Lindi’s comedy, surprise surprise, also plays on South African race relations, just from his perspective, kind of a suburban advertising creative milieu, like the old one about being the only black guy at a white party. Until another black guy arrives. And the one about how there are no black people in fairy tales. He then goes on to rip off Nigerians, and it all gets borderline xenophobic, before dipping into rugby, traffic, cultural heritage and invariably white people and the old one about how when you’re black and scared your English leaves you. The big issue with Lindi’s comedy is that he doesn’t have fresh gags. He’s like a musician constantly touring the same material, year after year. And while you might get away with churning out your hits week after week in the music biz, comedy audiences need the fresh shit. Lindi ends off with his scathamiya version of “Nkosi Sikelel’i”. And it works really well. He’s got a great voice and should develop this further, but seriously, it’s pretty unacceptable for a comedian to tell the same jokes you saw him drop at a gig a few months before.

Next up, Stuart Taylor brings it from a coloured perspective. But it’s all very suburban, and not lekker rof taal burbs meets die vlakte. He talks about white culture and gardening. He has a gag that compares Pick ‘n Pay with Shoprite for fuck sake. And you know it’s not going to take long before he starts trotting out that How To Train Your Husband kak from his one man show. All in all it’s like watching him do covers of his own material. And while it’s not good and it’s not fresh, no one can argue that it once was, and it’s all entirely original and local.

Bafunny Bafunny

Finally, heavyweight comedian Loyiso Gola gets on stage and he looks stoned. He kicks his set off by ripping off Brakpan. “The white people here are just fucken ugly.” Then he takes a dip at old people. He’s kind of a bit too smug. But it’s funny in an arrogant, peacock-ish kind of way. “My mom’s full of shit.” He says, then talks about wanking babies and men getting pregnant. Next up he digs himself a hole with the racially diverse audience by dissing our patron saint, Nelson Mandela. “White people love Nelson Mandela. But don’t be fooled, the next black man you lock up for 27 years will kick your ass. We’ll nationalise your balls.” He then goes on to describe Julius Malema as “that one drunk uncle.” And finishes off with, “white people don’t march, they send emails.” It’s funny, edgy, dark shit. Skrik wakker comedy. And it’s all fresh. No LNN fong kong repetitions here.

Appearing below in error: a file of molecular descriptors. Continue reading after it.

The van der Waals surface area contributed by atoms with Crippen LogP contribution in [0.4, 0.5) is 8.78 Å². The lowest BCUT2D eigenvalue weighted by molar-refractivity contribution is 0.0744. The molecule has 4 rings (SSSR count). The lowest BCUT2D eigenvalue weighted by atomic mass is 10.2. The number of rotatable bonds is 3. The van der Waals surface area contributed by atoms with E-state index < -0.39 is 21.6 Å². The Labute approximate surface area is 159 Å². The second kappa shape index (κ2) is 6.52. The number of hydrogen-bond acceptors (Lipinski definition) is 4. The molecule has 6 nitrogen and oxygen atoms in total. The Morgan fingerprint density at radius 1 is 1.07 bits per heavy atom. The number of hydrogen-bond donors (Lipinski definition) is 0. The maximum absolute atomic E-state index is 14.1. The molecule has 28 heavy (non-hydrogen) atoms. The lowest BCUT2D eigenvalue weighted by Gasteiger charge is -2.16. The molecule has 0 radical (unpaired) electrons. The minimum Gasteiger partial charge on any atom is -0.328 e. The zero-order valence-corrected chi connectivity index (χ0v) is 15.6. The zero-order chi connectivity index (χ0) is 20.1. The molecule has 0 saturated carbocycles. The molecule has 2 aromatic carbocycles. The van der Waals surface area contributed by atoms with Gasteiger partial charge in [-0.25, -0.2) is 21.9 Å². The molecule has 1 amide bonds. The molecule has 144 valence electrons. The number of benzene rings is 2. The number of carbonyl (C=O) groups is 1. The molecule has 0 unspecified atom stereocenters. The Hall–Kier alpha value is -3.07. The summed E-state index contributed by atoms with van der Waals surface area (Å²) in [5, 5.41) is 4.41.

A kid called Eugene Khoza steps up and does the whole promiscuous black man thing. “Every man cheats.” He says. “You think you’re a zebra, no you’re a cheetah. Those stripes will wash off and we’ll see your spots.” He then claims that black people don’t play “footsie-footsie” and that a chisa nyama is the best way to erase the smell of your infidelity. “Wors not Chanel 5”. By the end of his set he finds his groove.
“What’s up with Jenny Crws-Williams? Does she know she’s on air? Not in her living room.” And then imagines Mandela writing Long Road to Freedom. “Year number 10 these fuckers are serious.”

And then the guy who I thought represented the Parlotones of the local comedy scene takes the stage, fucking John Vlismas. But damn he was on fire. For years Vlismas kind of came across as a malcontent. An angry, potty mouthed weirdo whose comedy played as much on being mean as being funny. But if this show has anything to go by he’s getting all expansive and humble in his old(er) age. There’s a kind of one-love sensitivity creeping into his set and it actually makes it a lot better. He kicks off with:
“Fuck it’s good to hear laughter in Brakpan I lie awake at night worrying about these okes.”
His set is a masterpiece of relaxed timing, and he’s still got those trademark knives when talking about Eugene Terreblanche. “ET why are we sad that the one oke who hated everyone got killed by the okes he hated.”
These days Vlismas saves his bile for the politicians who are, “fucking all of us. Least info biggest opinion.” He then goes on to reminisce about his gran talking Fanagalo to her gardener: “See he respects me because I speak his language.” She says. “No gran he’s scared of you because you stole his country.”
The set receives tumultuous applause. People are literally getting to their feet and giving him a standing ovation.

John Vlismas

And that brings us to Cell C comedian Trevor Noah, the big dog, the headline act. Trevor kicks off talking about his stratospheric career and his recent tour of the USA. “America is amazing, not. One woman looked like she ate all the babes. They’re not all stupid. But a lot are. Malibu is like a Cape Town vibe without the under current of racism.” And that’s where the laughs came in.
But for Trev it seems like being the face of a major cellphone network has had an adverse effect on his comedy. Maybe all that airtime made him feel like some kind of messiah with a message to spread. The dude can be kak funny, but he chooses to spend the rest of his set giving a speech about reclaiming the k-bomb. “It’s like the apartheid used condom. On the floor. Kaffir. It just slipped out.” It’s edgy and visceral subject matter, but it’s just not very funny. It’s kind of devolving into a South African self-help talk. And I guess that’s the risk one runs with race comedy. It can become a kind of comical rainbow nation seminar.

But unlike music, there’s no hiding in comedy. If your material is crap, no one is going to laugh and you’ll just make everyone feel awkward, or in Noah’s case, averagely entertained. But when it works, it’s like a gift to humanity. A blessing to society. A gig where you leave laughing, buoyant, happy and united. Music, on the other hand, is emotive. You can get all misty eyed to a riffed sound without really engaging it. Musicians can conjure emotions with a D minor and hide behind their instruments and pretend to be deep and artistic and brooding and sensitive while ripping wholesale on a slew of influences. Comedians actually have to work their material.